Mechanism-Based Urinary Biomarkers to Identify the Potential for Aminoglycoside-Induced Nephrotoxicity in Premature Neonates: A Proof-of-Concept Study
McWilliam, Stephen J.
Antoine, Daniel J.
Turner, Mark A.
Park, B. Kevin
Smyth, Rosalind L.
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CitationMcWilliam, Stephen J., Daniel J. Antoine, Venkata Sabbisetti, Mark A. Turner, Tracey Farragher, Joseph V. Bonventre, B. Kevin Park, Rosalind L. Smyth, and Munir Pirmohamed. 2012. Mechanism-based urinary biomarkers to identify the potential for aminoglycoside-induced nephrotoxicity in premature neonates: a proof-of-concept study. PLoS ONE 7(8): e43809.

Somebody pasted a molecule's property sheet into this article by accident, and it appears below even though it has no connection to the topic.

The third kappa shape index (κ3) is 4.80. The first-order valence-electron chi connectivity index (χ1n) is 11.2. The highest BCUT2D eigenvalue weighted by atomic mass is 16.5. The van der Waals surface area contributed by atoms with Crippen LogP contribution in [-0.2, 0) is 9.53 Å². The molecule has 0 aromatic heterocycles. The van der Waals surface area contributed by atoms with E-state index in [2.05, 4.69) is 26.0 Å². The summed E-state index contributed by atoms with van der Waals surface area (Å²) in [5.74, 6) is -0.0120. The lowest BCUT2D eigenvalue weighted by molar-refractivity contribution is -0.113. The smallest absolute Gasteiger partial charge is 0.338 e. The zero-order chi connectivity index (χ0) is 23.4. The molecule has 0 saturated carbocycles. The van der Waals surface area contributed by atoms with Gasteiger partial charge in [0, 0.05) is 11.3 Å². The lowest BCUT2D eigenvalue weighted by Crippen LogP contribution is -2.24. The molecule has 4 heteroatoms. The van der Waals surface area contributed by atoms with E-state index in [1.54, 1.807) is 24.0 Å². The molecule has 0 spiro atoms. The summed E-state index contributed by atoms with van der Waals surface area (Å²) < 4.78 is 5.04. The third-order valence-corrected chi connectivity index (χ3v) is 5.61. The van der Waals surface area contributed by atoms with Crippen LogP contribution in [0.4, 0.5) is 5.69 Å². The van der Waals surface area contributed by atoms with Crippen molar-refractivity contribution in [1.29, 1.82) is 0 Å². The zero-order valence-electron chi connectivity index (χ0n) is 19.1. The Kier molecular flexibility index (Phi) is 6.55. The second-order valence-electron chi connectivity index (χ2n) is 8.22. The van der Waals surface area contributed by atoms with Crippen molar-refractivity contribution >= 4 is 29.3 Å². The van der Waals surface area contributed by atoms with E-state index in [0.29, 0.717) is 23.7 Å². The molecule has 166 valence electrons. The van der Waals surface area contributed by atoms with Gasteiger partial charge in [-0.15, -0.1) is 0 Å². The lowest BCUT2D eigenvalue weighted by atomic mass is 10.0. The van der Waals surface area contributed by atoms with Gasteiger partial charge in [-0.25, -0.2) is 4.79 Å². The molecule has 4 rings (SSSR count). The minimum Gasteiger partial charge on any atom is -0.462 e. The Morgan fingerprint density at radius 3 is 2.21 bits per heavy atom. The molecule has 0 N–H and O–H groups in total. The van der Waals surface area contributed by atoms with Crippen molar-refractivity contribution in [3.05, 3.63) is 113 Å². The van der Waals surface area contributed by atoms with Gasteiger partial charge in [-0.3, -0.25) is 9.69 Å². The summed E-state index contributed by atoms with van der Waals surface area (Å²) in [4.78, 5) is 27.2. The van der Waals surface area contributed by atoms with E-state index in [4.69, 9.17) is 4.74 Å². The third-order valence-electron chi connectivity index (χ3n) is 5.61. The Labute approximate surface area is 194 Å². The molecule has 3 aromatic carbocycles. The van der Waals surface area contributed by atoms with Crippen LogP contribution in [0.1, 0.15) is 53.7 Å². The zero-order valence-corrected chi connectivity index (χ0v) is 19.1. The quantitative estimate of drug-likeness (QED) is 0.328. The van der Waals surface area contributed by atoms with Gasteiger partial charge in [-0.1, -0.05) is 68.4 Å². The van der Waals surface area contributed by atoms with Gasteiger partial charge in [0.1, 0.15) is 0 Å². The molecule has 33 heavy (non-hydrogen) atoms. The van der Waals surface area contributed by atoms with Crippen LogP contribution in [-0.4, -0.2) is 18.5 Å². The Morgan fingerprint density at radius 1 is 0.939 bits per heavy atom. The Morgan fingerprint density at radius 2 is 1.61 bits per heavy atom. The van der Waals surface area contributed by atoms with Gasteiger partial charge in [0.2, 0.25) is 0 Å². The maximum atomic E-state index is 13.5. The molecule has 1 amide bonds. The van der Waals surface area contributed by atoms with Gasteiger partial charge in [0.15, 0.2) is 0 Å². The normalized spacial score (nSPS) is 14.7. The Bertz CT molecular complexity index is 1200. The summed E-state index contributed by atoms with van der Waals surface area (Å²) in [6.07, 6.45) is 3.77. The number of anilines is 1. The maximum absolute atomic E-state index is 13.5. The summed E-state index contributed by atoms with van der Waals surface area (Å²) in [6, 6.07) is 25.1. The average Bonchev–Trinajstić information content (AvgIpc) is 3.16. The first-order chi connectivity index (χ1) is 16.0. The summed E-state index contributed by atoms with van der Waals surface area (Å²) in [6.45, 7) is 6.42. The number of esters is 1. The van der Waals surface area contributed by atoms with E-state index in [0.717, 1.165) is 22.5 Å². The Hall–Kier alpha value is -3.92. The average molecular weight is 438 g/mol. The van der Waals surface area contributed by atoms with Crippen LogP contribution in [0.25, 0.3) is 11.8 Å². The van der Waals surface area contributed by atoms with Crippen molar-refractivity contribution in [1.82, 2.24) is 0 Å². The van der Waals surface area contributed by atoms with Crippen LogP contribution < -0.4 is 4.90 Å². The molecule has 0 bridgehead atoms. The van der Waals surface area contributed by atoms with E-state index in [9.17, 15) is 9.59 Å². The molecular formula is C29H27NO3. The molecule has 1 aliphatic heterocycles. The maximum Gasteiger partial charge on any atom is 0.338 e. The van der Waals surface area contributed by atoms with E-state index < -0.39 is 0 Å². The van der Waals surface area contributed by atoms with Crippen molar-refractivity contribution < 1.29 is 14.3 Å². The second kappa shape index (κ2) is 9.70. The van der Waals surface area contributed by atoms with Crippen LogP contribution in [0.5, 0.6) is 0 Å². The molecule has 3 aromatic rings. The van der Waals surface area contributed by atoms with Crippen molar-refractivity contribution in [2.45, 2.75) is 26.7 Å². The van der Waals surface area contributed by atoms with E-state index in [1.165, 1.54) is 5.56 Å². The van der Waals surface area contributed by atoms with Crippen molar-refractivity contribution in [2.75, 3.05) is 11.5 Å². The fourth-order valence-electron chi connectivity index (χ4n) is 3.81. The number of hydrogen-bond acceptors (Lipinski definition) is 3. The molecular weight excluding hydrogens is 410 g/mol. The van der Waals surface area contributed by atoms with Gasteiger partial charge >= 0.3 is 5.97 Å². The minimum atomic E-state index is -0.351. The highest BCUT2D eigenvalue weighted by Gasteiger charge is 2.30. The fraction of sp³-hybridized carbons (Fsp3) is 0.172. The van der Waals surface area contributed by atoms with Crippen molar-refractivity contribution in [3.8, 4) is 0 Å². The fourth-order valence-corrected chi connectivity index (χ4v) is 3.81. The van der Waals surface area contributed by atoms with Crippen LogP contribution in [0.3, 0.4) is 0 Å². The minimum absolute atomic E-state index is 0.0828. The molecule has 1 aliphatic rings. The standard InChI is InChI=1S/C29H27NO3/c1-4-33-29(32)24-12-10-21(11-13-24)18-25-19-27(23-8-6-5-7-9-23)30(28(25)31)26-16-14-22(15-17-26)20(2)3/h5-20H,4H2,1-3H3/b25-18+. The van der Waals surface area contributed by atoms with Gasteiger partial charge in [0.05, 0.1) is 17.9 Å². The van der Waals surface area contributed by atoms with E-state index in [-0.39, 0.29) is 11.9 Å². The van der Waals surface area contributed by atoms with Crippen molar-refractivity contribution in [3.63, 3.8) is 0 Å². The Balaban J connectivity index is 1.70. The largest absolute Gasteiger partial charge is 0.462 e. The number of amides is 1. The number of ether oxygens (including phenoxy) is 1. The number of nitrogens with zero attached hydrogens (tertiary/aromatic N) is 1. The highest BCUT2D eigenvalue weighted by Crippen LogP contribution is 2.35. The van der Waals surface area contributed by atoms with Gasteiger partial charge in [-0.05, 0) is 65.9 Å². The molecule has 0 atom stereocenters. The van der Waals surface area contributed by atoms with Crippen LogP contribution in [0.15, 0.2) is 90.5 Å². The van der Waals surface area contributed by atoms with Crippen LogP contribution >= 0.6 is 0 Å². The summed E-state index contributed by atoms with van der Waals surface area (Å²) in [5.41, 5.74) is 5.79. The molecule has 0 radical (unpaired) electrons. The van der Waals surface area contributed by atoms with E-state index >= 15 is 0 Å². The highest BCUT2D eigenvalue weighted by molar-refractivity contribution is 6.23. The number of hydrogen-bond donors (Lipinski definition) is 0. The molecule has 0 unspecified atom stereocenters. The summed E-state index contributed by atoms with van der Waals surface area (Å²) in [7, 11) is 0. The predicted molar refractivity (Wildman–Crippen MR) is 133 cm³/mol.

AbstractPremature infants are frequently exposed to aminoglycoside antibiotics. Novel urinary biomarkers may provide a non-invasive means for the early identification of aminoglycoside-related proximal tubule renal toxicity, to enable adjustment of treatment and identification of infants at risk of long-term renal impairment. In this proof-of-concept study, urine samples were collected from 41 premature neonates (≤32 weeks gestation) at least once per week, and daily during courses of gentamicin, and for 3 days afterwards. Significant increases were observed in the three urinary biomarkers measured (Kidney Injury Molecule-1 (KIM-1), Neutrophil Gelatinase-associated Lipocalin (NGAL), and N-acetyl-β-D-glucosaminidase (NAG)) during treatment with multiple courses of gentamicin. When adjusted for potential confounders, the treatment effect of gentamicin remained significant only for KIM-1 (mean difference from not treated, 1.35 ng/mg urinary creatinine; 95% CI 0.05–2.65). Our study shows that (a) it is possible to collect serial urine samples from premature neonates, and that (b) proximal tubule specific urinary biomarkers can act as indicators of aminoglycoside-associated nephrotoxicity in this age group. Further studies to investigate the clinical utility of novel urinary biomarkers in comparison to serum creatinine need to be undertaken.
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